E.piphany sued St. Paul alleging that it had a duty to defend E.piphany under the terms of E.piphany’s insurance policy. The underlying litigation involved false advertising claims against E.piphany by a competing software provider, Sigma.
The advertising injury policy at issue covered “disparagement.” The question was whether the underlying litigation alleged disparagement of Sigma’s products, when E.piphany basically just said nice stuff about itself and only disparaged Sigma’s products by implication. The underlying claim was that E.piphany falsely advertised its products as the “first” and “only” “all Java” and “fully J2EE” product suite (important characteristics) when they weren’t, and when other competitors’ products actually were.
The policy excluded injury caused by failure of E.piphany’s products to conform with advertised quality, but the court held that this wasn’t relevant. Sigma’s claims were based on comparative advertising; it’s irrelevant (at least to the duty to defend) whether E.piphany’s products did what E.piphany said. (It sure sounds like that was an important part of the underlying lawsuit—but the duty to defend is triggered when the allegations could support policy coverage, even if the plaintiff in the underlying case might ultimately win on something the policy doesn’t cover.)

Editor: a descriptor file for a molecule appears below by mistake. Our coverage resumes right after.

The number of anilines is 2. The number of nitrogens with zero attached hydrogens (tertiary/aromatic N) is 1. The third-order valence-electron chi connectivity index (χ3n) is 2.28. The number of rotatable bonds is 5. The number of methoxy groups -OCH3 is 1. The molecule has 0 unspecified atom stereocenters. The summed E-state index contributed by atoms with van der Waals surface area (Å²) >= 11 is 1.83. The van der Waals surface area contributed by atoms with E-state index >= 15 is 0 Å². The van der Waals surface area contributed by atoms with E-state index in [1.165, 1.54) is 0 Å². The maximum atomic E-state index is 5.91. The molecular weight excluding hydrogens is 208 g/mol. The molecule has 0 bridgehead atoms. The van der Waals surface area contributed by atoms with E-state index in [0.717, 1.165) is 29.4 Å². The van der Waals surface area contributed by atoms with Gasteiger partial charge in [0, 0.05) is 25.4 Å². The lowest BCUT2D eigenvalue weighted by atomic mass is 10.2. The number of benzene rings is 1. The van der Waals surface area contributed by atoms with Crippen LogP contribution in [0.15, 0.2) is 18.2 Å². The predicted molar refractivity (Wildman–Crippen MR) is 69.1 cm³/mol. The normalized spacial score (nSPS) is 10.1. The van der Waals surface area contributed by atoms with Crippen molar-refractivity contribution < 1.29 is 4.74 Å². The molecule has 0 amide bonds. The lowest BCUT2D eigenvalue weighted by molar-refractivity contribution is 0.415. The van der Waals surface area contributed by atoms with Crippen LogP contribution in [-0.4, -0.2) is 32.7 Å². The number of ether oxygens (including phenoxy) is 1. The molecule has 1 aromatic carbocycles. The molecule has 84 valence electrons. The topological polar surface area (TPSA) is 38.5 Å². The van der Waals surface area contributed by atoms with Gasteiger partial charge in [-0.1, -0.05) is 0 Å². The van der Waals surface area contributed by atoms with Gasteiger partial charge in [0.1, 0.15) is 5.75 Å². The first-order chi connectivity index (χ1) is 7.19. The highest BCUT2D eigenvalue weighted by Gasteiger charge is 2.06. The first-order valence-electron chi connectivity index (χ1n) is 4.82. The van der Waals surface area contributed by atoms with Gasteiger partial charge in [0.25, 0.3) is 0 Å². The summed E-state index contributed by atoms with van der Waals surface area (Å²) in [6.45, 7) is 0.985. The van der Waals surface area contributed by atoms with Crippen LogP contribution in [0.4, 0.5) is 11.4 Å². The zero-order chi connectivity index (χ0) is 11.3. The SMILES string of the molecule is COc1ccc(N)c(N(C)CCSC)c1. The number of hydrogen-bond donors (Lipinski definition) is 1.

Though state courts haven’t explicitly ruled on the issue, the case law suggests that disparagement by implication is actionable under California law. And other jurisdictions have found a duty to defend when superiority claims are allegedly false, even when the comparison didn’t name specific competitors. The necessary implication of superiority claims is to disparage competitors as inferior. Here, an allegedly false statement of being the “only” producer of “all Java” and “fully J2EE” software solutions was a prominent part of E.piphany’s ads. E.piphany claimed this was an “important differentiator” in the marketplace, giving it a lead of a couple of years on competitors. This disparaged the competition by implication. Thus, by refusing to defend in the underlying litigation, St. Paul breached its duty to defend.